The greatest piano concertos of all time

The finest works ever written for piano with orchestra

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The greatest piano concertos of all time
Pianist Martha Argerich
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Prokofiev Piano Concerto No. 2 

The ultimate technical challenge and test of stamina for any pianist, Prokofiev 2 drives forward like a freight train, pulling out of the station gracefully, tentatively, before hammering on its way.

The opening movement’s cadenza, so densely written it’s scored on three staves, is a white-knuckle test for any pianist, while the final movement is an unstoppable force of pure energy.

It’s also incredibly beautiful, the composer perfectly balancing virtuosity and aesthetics.

Chosen by editor Oliver Condy

 

 

Khachaturian Piano Concerto 

In the creepily sinuous Andante con anima second movement of Khachaturian’s Piano Concerto, a distinctly eerie sound – like something from a horror movie – emerges from the back of the orchestra.

While this appearance of the musical saw (or, alternatively, the flexatone) gives the Armenian composer’s 1936 work a uniqueness within the concerto repertoire, there is a lot more to his Concerto than just that.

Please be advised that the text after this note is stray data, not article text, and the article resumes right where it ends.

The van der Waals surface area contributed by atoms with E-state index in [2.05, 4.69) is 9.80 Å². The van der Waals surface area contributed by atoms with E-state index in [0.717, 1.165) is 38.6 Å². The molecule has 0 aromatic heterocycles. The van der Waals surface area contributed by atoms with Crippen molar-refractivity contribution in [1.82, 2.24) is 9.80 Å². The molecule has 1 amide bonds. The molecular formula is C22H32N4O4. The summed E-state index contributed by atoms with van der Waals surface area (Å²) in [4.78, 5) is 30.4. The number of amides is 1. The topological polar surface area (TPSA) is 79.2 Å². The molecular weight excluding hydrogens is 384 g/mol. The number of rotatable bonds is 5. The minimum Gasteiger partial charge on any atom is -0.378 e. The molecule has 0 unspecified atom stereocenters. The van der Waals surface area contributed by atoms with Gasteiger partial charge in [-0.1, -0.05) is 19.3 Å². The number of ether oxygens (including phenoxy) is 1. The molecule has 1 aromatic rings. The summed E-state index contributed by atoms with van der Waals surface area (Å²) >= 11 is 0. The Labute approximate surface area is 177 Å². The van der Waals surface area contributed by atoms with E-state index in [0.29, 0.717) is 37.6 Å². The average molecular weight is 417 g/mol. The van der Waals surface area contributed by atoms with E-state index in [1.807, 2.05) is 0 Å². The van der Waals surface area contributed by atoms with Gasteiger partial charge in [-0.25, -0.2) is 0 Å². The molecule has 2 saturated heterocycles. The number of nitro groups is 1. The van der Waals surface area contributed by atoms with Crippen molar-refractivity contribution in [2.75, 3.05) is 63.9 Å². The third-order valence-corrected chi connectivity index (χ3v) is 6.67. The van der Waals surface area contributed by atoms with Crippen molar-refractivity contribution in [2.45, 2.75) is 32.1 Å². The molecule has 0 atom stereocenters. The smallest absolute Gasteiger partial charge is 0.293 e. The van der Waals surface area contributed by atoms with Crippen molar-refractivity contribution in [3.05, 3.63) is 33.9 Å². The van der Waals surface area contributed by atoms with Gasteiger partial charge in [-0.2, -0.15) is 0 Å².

The opening movement is a riot of oriental colour and chromaticism, while the Allegro brillante finale hurls the soloist, orchestra and listeners towards a thrilling finish.

Chosen by deputy editor Jeremy Pound

 

 

Beethoven Piano Concerto No. 5 

Beethoven’s fifth and final piano concerto blazes with majesty and energy, its three movements ranging from transcendence to triumph.

Cast in the heroic key of E flat major, this 1811 concerto is full of confidence and joy – listening to it can’t fail to lift one’s spirits.

The piece is at its most magical in the Adagio un poco mosso, a hymn-like movement in B major that seems to take us to another realm.

Chosen by managing editor Rebecca Franks

 

 

Rachmaninov Piano Concerto No. 2

Is there a more romantic concerto? Okay, the work is now imbued with the heady emotion of David Lean’s classic film Brief Encounter (1945) and it’s easy to see why it was chosen as the soundtrack.

It’s a musical rollercoaster of contemplation and elation–which it ably added to what might have otherwise been a bit of a staid drama.

Written while Rachmaninov was coming through a deep depression, the music does appear to render, in vivid hues, the complexities of human emotion – from the darkness of self-doubt to the intoxicating release that comes when the light is finally allowed in.

Chosen by reviews editor Michael Beek

 

 

Ravel Piano Concerto 

A whip crack. Jazz-infused melodies. A soundworld taking inspiration from Basque and Spanish music. What’s not to enjoy? Ravel’s concerto manages to achieve real emotional depth while also giving us the perfect party piece.

After the first movement, which is full of fire and fun, the second movement takes a step back and explores a much more serene landscape.

The piece ends with a final movement travelling through a series of unexpected key signatures to revisit the initial feisty atmosphere. It’s got everything you could wish for in a piano concerto. 

Chosen by editorial assistant Freya Parr

 

 

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